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Scalaz-Stream By Example


Moving from imperative programming to functional programming requires a fairly large shift in mindset. Moving away from your mutable variables and control flow loops to a streams-based system of handling side effects requires a similar shift in mindset.

A Task encapsulates side effects. You can do just about anything you want in a Task. A Process as a stream of a specific piece of data. Think of it as a list of that data. For example, if you have a counter in your application, a single Process would be used to represent that Int. Think of a Process as a function that holds state that waits to emit a value when it's asked to. A Process is a state machine that can be in one of three states: emitting values, awaiting for the result of some request, or halted. It represents all values that you expect to get from your function. Those values could be simple, like a list of Ints, or it could be far more complex, like asynchronously waiting for responses from a remote server.

The power you gain is in isolating side effects.


There are likely better solutions to some of these. Do let me know.

  1. Print the combined values of two Processes
import scalaz.Task

object Examples {
  // A counter that starts at 0 and ends at numEpisodes, exclusive.
  def boundedCounter(numEpisodes: Int): stream.Process[Nothing, Int] = stream.Process.range(0, numEpisodes)
  // A counter that starts at n and increments by 1 every time it produces a value.
  def unboundedCounter(n: Int): stream.Process[Nothing, Int] = stream.Process(n) ++ unboundedCounter(n + 1)
  def logTask(string: String): Task[Unit] = Task { println(string) }
  val combinedProcess = episodeID(2) zip unboundedCounter(0)
  val testProcess = combinedProcess flatMap { nums =>
    stream.Process eval logTask(s"${nums}")

This prints (0, 0), (1, 1). Although the unboundedCounter could have continued producing values, the boundedCounter was depleted so the combined process halted.
I recommend against using print or println. Instead, use scalalogging. I'm leaving other libraries out of these examples, though.

A Sink is for applying a side effect to the result of a Process. A simple example is printing the output of a Process.

Overview of Common Tools

  • Use a Task to encapsulate a side effect.
  • Use Task.async to encapsulate a method that has a callback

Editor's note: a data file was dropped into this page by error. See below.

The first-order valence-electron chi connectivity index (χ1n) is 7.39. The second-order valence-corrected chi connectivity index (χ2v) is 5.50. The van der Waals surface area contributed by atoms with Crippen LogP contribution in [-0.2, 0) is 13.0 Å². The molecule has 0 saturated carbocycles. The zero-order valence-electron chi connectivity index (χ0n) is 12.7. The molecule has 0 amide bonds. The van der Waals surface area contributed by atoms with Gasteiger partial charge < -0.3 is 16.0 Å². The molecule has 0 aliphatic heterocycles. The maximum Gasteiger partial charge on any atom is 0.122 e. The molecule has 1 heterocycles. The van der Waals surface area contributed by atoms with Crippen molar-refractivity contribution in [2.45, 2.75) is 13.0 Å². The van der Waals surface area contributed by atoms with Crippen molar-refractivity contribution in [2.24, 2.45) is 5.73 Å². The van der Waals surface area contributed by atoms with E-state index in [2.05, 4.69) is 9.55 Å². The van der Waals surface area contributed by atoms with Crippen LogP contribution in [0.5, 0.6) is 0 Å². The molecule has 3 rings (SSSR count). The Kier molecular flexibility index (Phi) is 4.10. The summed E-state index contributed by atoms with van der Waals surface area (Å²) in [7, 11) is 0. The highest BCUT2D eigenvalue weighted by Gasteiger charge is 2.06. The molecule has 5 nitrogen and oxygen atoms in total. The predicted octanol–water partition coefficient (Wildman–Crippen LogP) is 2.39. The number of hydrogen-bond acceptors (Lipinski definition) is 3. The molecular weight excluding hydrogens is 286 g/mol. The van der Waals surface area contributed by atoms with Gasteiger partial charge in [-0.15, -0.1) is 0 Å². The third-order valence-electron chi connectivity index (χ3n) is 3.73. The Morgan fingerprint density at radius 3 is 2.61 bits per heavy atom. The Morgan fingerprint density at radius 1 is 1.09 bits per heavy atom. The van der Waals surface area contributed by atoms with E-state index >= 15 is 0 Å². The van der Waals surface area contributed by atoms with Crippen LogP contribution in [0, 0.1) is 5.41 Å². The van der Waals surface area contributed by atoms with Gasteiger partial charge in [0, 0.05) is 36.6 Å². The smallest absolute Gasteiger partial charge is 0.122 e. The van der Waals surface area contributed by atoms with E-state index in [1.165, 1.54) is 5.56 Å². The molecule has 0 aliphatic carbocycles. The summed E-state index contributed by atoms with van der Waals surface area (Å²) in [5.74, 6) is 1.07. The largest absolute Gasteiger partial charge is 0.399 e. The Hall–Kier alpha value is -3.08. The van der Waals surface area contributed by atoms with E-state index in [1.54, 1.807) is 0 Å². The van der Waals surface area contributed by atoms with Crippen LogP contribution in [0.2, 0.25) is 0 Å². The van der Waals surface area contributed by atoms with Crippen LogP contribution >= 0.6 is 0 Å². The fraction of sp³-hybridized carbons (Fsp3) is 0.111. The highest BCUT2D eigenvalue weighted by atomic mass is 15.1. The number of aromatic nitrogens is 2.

• Use a Process to represent a stream of your data that you wish to operate on. Remeber that Scala has a built-in Process class that's used for executing subprocesses. If you need to use both in the same file, you'll need to reference one of them by its package: import and then stream.Process.
  • Use ++ to chain Processes to execute more than one. Be careful of your synatx when you do this. As an example, use Process.eval instead of Process eval to make sure the ++ operator has the right operands.
  • Use a Sink to represent a function that receives and operates on the output of a Process.
  • Use a Queue to asynchronously receive and store output from callback-based APIs or to create a loop where the end of a Process leads to its own beginning.
  • Use a topic like a Queue that has multiple subscribes receiving the data
  • Use a wye to nondeterministically merge multiple Processes.
  • Use a tee to deterministically merge multiple Processes.
  • Use flatMap to operate on the output of a Process, potentially using it as an input to another Process.

To Do

  • Example of restarting an unbounded counter at the tick of a bounded counter
  • Exception handling, runAsync, onComplete
  • wye.mergeHaltBoth
  • wye.interrupt
  • Discussion of thread pools and setting the Strategy on wye.
  • Use .attemptRun instead of .run
  • Ask for guidance on the strange behavioral difference between
val s = Task async { 1 }{}

which will execute over and over and (signal wye s)(wye.interrupt), which will execute only once.

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